You can refer to the complete code here.
Here is what the JSON payload for the request:
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payload := Claude3Request{
AnthropicVersion: "bedrock-2023-05-31",
MaxTokens: 1024,
Messages: []Message{
{
Role: "user",
Content: []Content{
{
Type: "image",
Source: &Source{
Type: "base64",
MediaType: "image/jpeg",
Data: imageContents,
},
},
{
Type: "text",
Text: msg,
Source: nil,
},
},
},
},
}
The imageContents in Data attribute is the base64 encoded version of the image which is calculated like this:
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func readImageAsBase64(filePath string) (string, error) {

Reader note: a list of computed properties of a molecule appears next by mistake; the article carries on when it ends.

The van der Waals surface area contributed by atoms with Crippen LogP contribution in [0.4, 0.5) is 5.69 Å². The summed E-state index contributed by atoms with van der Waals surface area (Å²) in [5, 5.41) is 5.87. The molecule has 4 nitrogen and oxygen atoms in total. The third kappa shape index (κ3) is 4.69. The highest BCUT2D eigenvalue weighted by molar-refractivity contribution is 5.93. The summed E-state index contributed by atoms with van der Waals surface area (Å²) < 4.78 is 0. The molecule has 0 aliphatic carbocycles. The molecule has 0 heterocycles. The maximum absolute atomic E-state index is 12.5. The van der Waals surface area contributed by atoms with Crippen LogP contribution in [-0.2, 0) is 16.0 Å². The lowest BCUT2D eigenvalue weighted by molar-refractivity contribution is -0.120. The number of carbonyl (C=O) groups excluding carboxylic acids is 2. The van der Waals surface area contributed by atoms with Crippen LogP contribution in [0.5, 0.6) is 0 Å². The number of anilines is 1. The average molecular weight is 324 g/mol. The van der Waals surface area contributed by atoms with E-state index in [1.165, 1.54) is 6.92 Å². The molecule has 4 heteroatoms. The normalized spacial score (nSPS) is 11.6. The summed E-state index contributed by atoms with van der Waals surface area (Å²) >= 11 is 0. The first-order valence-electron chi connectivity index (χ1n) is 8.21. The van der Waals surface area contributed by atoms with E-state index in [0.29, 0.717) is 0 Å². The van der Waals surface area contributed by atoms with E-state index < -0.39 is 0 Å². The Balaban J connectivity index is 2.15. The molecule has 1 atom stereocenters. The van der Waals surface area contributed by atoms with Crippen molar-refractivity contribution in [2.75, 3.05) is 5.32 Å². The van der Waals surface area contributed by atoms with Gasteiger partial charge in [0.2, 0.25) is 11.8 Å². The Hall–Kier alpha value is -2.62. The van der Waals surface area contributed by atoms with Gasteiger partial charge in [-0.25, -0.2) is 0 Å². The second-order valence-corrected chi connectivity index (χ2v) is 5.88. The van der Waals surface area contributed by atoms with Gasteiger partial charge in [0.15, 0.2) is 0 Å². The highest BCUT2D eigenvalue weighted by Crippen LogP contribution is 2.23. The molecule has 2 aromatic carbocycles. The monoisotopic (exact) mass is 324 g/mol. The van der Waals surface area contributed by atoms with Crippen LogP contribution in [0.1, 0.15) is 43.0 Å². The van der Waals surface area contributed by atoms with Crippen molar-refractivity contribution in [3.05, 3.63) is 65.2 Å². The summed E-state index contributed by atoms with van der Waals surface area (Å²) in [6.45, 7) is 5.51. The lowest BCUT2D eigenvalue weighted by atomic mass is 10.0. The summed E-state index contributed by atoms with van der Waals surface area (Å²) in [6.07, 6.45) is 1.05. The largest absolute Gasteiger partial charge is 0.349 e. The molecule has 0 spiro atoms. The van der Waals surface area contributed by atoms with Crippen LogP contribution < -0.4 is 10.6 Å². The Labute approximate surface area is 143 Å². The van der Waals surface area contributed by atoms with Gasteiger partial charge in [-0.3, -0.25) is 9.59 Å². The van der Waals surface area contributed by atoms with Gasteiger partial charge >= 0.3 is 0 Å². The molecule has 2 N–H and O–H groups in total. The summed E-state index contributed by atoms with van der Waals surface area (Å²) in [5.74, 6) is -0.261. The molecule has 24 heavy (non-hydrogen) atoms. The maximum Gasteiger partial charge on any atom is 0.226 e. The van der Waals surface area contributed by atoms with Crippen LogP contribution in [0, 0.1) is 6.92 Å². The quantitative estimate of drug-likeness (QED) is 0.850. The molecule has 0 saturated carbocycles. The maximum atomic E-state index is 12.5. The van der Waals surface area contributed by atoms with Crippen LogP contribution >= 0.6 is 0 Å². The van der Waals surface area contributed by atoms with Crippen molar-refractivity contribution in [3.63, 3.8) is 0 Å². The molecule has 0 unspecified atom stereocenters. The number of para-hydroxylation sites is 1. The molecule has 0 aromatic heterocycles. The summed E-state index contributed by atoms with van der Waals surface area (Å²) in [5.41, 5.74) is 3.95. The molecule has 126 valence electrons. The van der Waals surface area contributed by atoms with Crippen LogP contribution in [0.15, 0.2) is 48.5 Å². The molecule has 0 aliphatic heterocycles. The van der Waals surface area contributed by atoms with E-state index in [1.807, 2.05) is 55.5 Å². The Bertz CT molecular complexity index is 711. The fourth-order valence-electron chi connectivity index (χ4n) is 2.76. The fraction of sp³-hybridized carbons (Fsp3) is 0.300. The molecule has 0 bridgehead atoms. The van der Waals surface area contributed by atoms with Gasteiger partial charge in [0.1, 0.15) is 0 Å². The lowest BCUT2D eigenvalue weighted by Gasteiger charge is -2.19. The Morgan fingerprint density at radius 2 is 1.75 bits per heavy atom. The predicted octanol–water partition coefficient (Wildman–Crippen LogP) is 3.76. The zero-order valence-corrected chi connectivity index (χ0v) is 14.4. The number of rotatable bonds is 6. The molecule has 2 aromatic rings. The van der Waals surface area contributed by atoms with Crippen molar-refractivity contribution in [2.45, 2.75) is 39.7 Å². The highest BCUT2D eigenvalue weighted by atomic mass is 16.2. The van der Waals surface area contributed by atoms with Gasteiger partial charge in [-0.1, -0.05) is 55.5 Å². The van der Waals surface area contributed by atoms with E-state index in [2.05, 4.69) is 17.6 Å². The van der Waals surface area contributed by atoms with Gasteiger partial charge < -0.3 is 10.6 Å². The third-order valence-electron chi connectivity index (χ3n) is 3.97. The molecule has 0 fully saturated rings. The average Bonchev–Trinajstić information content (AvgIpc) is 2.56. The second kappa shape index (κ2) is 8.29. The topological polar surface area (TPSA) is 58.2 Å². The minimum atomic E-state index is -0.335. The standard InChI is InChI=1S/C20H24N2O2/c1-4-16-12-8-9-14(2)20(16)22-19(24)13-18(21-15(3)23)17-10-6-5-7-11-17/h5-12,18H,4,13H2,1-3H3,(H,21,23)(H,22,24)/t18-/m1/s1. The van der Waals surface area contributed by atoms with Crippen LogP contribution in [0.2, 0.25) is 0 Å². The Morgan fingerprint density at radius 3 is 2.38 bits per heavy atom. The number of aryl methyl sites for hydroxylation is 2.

imageFile, err := os.ReadFile(filePath)

if err != nil {
return "", err
}

encodedString := base64.StdEncoding.EncodeToString(imageFile)
return encodedString, nil
}
You can try a different image (for example this one), and check if it's able to calculate the cost of all menu items.

Combine text and image conversations

Image and text data are not exclusive. The message structure (JSON payload) is flexible enough to support both.
You can refer to the complete code here.
Here is an example in which you can mix and match text and image based messages. You can run it as such:
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go run multi-modal-chat-streaming/main.go
Here is the response (I used the same StackOverflow image as above):

Wrap up

You don't have to depend on Python to build generative AI applications. Thanks to AWS SDK support, you can use the programming language of your choice (including Go!) to integrate with Amazon Bedrock.
 

Any opinions in this post are those of the individual author and may not reflect the opinions of AWS.